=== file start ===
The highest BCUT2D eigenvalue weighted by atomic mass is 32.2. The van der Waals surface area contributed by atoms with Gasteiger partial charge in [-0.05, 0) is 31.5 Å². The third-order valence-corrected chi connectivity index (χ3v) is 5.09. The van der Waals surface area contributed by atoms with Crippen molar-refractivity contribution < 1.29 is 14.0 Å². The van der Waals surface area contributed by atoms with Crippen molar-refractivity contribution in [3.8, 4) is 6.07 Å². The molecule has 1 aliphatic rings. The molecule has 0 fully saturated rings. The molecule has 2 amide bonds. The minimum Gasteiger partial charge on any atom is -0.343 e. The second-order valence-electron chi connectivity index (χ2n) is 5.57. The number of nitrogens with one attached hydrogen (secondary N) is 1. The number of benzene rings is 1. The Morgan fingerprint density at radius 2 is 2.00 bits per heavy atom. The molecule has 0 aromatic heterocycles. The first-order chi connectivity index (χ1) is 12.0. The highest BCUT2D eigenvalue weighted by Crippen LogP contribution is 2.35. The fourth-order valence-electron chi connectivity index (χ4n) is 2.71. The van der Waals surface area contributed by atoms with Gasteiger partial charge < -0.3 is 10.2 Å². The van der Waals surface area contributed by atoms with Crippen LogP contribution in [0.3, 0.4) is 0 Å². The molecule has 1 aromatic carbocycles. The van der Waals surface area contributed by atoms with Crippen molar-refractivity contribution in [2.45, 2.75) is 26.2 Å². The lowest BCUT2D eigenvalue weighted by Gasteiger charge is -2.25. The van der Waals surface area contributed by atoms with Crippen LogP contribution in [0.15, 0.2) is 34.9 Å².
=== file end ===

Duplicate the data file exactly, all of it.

The highest BCUT2D eigenvalue weighted by atomic mass is 32.2. The van der Waals surface area contributed by atoms with Gasteiger partial charge in [-0.05, 0) is 31.5 Å². The third-order valence-corrected chi connectivity index (χ3v) is 5.09. The van der Waals surface area contributed by atoms with Crippen molar-refractivity contribution < 1.29 is 14.0 Å². The van der Waals surface area contributed by atoms with Crippen molar-refractivity contribution in [3.8, 4) is 6.07 Å². The molecule has 1 aliphatic rings. The molecule has 0 fully saturated rings. The molecule has 2 amide bonds. The minimum Gasteiger partial charge on any atom is -0.343 e. The second-order valence-electron chi connectivity index (χ2n) is 5.57. The number of nitrogens with one attached hydrogen (secondary N) is 1. The number of benzene rings is 1. The Morgan fingerprint density at radius 2 is 2.00 bits per heavy atom. The molecule has 0 aromatic heterocycles. The first-order chi connectivity index (χ1) is 12.0. The highest BCUT2D eigenvalue weighted by Crippen LogP contribution is 2.35. The fourth-order valence-electron chi connectivity index (χ4n) is 2.71. The van der Waals surface area contributed by atoms with Gasteiger partial charge < -0.3 is 10.2 Å². The van der Waals surface area contributed by atoms with Crippen LogP contribution in [0.3, 0.4) is 0 Å². The molecule has 1 aromatic carbocycles. The van der Waals surface area contributed by atoms with Crippen molar-refractivity contribution in [2.45, 2.75) is 26.2 Å². The lowest BCUT2D eigenvalue weighted by Gasteiger charge is -2.25. The van der Waals surface area contributed by atoms with Crippen LogP contribution in [0.15, 0.2) is 34.9 Å².